The Occupational Outlook Handbook (“OOH”) is a fabulous resource for exploring career options. Along with presenting detailed information on employment projections for hundreds of careers, the OOH provides summaries of the career field, work environment, training and qualifications, average salaries, related occupations, and professional organizations. Ever thought about writing or editing? Go to the OOH first to find out the latest trends in fields employing writers. Just starting your career search and wondering what areas have the best prospects for job growth? Go to the OOH Overview to discover that the number of compliance officer jobs is expected to increase and the employment services industry is expected to have large growth, but that you should stay away from jobs in textile production. To check it out click here.
Tag Archives: Career Exploration
Deciding what kind of alternative legal career is right for you depends on a lot factors. One of the biggest factors is your background – your undergraduate degree, any other graduate level degrees, and prior work experience. It also depends on your interests, your goals, and your network of connections.
Further, what you can do with your JD can be thought of as a continuum – on one end, those jobs that are very closely related to being an attorney (think paralegal) and on the other end, those jobs where having a law degree helps develop your skills but is not required (think real estate developer).
So what are some job examples along that continuum?
Closely related careers
- Contract administrator
- Law school librarian
- Insurance claims examiner
- Compliance officer
- Dispute resolution professional
- Clerk of court
- Undergraduate legal studies instructor
- Grant writer
- ADA coordinator
- Director of law firm marketing
- Law enforcement officer
- Market research analyst
- Financial planner
- Real estate agent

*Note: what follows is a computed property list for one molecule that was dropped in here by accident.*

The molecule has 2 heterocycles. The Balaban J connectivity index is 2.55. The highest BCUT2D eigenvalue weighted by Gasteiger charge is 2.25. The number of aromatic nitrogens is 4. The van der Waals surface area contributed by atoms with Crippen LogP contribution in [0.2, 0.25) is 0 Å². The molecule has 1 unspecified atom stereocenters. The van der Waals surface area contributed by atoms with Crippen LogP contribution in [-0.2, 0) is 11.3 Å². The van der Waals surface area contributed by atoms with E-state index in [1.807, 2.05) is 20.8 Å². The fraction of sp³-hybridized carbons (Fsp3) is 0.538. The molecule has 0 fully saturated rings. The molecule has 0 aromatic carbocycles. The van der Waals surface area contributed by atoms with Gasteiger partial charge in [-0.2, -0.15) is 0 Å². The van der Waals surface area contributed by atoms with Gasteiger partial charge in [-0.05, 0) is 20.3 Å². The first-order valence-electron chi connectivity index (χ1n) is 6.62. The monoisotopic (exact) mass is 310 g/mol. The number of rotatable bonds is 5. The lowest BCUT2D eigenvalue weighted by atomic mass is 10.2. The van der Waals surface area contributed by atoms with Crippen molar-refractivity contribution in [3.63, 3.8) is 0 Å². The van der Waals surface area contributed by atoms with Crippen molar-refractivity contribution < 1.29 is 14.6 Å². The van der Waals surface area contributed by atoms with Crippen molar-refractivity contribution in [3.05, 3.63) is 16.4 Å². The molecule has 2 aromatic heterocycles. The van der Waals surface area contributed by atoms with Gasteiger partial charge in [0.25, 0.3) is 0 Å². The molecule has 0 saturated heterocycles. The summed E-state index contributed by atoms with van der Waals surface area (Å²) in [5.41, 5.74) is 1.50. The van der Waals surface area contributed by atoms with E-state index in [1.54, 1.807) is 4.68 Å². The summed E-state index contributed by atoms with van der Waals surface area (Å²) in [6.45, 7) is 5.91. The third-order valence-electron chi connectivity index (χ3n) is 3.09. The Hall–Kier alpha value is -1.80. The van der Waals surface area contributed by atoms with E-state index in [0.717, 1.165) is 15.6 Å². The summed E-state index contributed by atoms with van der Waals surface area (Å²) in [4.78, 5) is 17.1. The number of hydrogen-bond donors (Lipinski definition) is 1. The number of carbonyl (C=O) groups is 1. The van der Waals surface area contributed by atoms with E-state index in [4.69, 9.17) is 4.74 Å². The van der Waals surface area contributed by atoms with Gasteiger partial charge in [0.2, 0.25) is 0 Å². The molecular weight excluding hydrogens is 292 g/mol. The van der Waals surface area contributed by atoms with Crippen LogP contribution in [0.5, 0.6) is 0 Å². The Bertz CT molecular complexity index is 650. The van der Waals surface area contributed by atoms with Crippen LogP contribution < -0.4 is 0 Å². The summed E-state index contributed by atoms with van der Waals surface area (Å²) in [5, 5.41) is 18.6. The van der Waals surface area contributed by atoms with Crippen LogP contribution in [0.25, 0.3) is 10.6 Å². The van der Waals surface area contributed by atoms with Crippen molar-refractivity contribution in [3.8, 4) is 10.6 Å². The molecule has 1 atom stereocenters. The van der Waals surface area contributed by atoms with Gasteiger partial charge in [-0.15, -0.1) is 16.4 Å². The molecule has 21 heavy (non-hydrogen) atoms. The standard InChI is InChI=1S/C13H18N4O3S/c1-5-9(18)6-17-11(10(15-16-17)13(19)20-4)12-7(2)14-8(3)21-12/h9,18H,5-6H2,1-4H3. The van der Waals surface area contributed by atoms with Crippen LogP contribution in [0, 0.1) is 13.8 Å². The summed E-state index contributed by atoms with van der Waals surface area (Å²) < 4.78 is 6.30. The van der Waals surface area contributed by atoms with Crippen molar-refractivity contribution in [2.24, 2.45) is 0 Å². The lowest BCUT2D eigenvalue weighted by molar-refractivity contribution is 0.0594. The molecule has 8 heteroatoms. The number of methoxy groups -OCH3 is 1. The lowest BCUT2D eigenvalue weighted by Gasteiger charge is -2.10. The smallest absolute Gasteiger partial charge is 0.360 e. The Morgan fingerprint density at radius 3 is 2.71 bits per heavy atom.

Indirectly related careers
These are just a very few examples of what you can do! Since everyone is unique, it is a good idea to meet with a career counselor to find a field or area of alternative legal careers that is right for you.
*Like any good attorney, everything must be prefaced!!
So you know that you don’t want to practice law, but you don’t know what you want to do? The first step in any career exploration is to learn about yourself. Being self-aware will allow you to articulate why you want a certain career and why you are qualified.
There are many, many different self-assessment tests and indicators out there (many of which we will explore in this blog). So, where do you start? An easy, quick place to start is with an online personality test. So try a few and begin exploring! (Click on the links below to go to the test.)
- Human Metrics – Free Jung typology personality test. Provides a list of occupations most suitable for your personality type.
- Keirsey – Free personality test. Personalities are broken down into four tempermants. Tempermants are further subdivided into subcategories.
- My Plan – Offers 4 career assessment tests to help you find out what your interests are and understand how they relate to choosing a career. A complete report for all 4 reports is $19.95 or purchase individual reports for $7.95 – $9.95.
You can also make an appointment with Ginny Swartz in the Mental Health Counseling Department to take a comprehesive Myers-Briggs personality test.
I shall be telling this with a sigh
Somewhere ages and ages hence:
Two roads diverged in a wood, and I–
I took the one less traveled by,
And that has made all the difference.
— exerpt taken from Robert Frost: The Road Not Taken
Each person has a unique set of abilities, talents and passions. I hope that this blog will help you to discover yours and use them in a way that helps to make your life richer – even if that means taking a different path than your law school classmates.
In order to find your path, you need to know what makes you unique. Have you done the self-analysis necessary to know what makes you unique? (If not, don’t worry – in coming blog posts we’ll explore how to do this.)
If you are unhappy in your chosen career, the feelings will be there whether you acknowlege them or not. So you might as well deal with the mushy stuff now. Discover what you love, what you hate, and what you can’t live without. Find the difference between what you think you should want and what you actually want. Learn how to make that vision you have become a reality.
There is not just one road to a fulfilling life. You may have to take some twists, turns and re-routes to find it. And what brought you fulfillment at one time in your life may, for whatever reason, no longer work for you. No two paths will ever be the same. So do not ever copy someone else’s; rather, learn from everyone’s and make your own. And that will make all the difference!